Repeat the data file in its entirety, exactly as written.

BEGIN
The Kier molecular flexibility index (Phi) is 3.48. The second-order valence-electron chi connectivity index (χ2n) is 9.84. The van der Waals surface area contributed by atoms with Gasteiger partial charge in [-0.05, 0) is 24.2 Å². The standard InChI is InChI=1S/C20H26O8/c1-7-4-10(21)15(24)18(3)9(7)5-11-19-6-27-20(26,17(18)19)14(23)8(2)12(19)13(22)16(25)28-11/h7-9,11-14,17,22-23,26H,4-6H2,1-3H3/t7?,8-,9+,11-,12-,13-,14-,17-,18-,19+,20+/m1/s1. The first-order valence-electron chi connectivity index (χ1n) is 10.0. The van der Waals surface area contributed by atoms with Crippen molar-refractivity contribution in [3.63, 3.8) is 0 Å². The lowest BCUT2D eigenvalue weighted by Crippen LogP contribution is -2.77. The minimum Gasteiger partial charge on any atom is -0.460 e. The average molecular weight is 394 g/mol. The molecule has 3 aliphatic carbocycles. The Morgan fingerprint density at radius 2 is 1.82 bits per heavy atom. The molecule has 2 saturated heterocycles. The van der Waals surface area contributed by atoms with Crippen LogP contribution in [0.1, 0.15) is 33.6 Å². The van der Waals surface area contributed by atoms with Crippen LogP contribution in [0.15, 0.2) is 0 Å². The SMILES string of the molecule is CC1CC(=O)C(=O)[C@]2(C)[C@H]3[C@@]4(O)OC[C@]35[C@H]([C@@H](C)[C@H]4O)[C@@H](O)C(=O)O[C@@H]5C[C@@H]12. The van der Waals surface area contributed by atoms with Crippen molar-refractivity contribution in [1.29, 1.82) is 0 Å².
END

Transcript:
The Kier molecular flexibility index (Phi) is 3.48. The second-order valence-electron chi connectivity index (χ2n) is 9.84. The van der Waals surface area contributed by atoms with Gasteiger partial charge in [-0.05, 0) is 24.2 Å². The standard InChI is InChI=1S/C20H26O8/c1-7-4-10(21)15(24)18(3)9(7)5-11-19-6-27-20(26,17(18)19)14(23)8(2)12(19)13(22)16(25)28-11/h7-9,11-14,17,22-23,26H,4-6H2,1-3H3/t7?,8-,9+,11-,12-,13-,14-,17-,18-,19+,20+/m1/s1. The first-order valence-electron chi connectivity index (χ1n) is 10.0. The van der Waals surface area contributed by atoms with Crippen molar-refractivity contribution in [3.63, 3.8) is 0 Å². The lowest BCUT2D eigenvalue weighted by Crippen LogP contribution is -2.77. The minimum Gasteiger partial charge on any atom is -0.460 e. The average molecular weight is 394 g/mol. The molecule has 3 aliphatic carbocycles. The Morgan fingerprint density at radius 2 is 1.82 bits per heavy atom. The molecule has 2 saturated heterocycles. The van der Waals surface area contributed by atoms with Crippen LogP contribution in [0.1, 0.15) is 33.6 Å². The van der Waals surface area contributed by atoms with Crippen LogP contribution in [0.15, 0.2) is 0 Å². The SMILES string of the molecule is CC1CC(=O)C(=O)[C@]2(C)[C@H]3[C@@]4(O)OC[C@]35[C@H]([C@@H](C)[C@H]4O)[C@@H](O)C(=O)O[C@@H]5C[C@@H]12. The van der Waals surface area contributed by atoms with Crippen molar-refractivity contribution in [1.29, 1.82) is 0 Å².